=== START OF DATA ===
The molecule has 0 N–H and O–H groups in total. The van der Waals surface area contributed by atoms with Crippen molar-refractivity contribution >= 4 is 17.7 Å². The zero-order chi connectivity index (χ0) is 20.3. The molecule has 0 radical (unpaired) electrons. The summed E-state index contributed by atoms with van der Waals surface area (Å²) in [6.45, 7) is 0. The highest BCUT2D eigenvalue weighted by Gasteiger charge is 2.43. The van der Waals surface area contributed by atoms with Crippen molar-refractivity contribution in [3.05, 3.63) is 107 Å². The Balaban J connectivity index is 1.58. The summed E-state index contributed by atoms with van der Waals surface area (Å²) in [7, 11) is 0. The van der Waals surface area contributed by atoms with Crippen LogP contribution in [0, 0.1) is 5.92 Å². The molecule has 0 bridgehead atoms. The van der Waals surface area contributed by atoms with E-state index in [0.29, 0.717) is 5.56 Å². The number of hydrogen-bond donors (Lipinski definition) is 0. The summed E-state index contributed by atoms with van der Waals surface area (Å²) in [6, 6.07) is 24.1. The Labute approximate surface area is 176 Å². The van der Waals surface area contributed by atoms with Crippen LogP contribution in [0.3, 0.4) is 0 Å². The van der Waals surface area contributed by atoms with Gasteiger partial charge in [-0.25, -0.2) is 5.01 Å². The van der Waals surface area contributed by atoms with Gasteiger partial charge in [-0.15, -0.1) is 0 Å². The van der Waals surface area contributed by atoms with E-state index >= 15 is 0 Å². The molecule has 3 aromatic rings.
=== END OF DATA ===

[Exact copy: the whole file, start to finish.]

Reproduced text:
The molecule has 0 N–H and O–H groups in total. The van der Waals surface area contributed by atoms with Crippen molar-refractivity contribution >= 4 is 17.7 Å². The zero-order chi connectivity index (χ0) is 20.3. The molecule has 0 radical (unpaired) electrons. The summed E-state index contributed by atoms with van der Waals surface area (Å²) in [6.45, 7) is 0. The highest BCUT2D eigenvalue weighted by Gasteiger charge is 2.43. The van der Waals surface area contributed by atoms with Crippen molar-refractivity contribution in [3.05, 3.63) is 107 Å². The Balaban J connectivity index is 1.58. The summed E-state index contributed by atoms with van der Waals surface area (Å²) in [7, 11) is 0. The van der Waals surface area contributed by atoms with Crippen LogP contribution in [0, 0.1) is 5.92 Å². The molecule has 0 bridgehead atoms. The van der Waals surface area contributed by atoms with E-state index in [0.29, 0.717) is 5.56 Å². The number of hydrogen-bond donors (Lipinski definition) is 0. The summed E-state index contributed by atoms with van der Waals surface area (Å²) in [6, 6.07) is 24.1. The Labute approximate surface area is 176 Å². The van der Waals surface area contributed by atoms with Crippen LogP contribution in [0.3, 0.4) is 0 Å². The van der Waals surface area contributed by atoms with Gasteiger partial charge in [-0.25, -0.2) is 5.01 Å². The van der Waals surface area contributed by atoms with Gasteiger partial charge in [-0.15, -0.1) is 0 Å². The van der Waals surface area contributed by atoms with E-state index >= 15 is 0 Å². The molecule has 3 aromatic rings.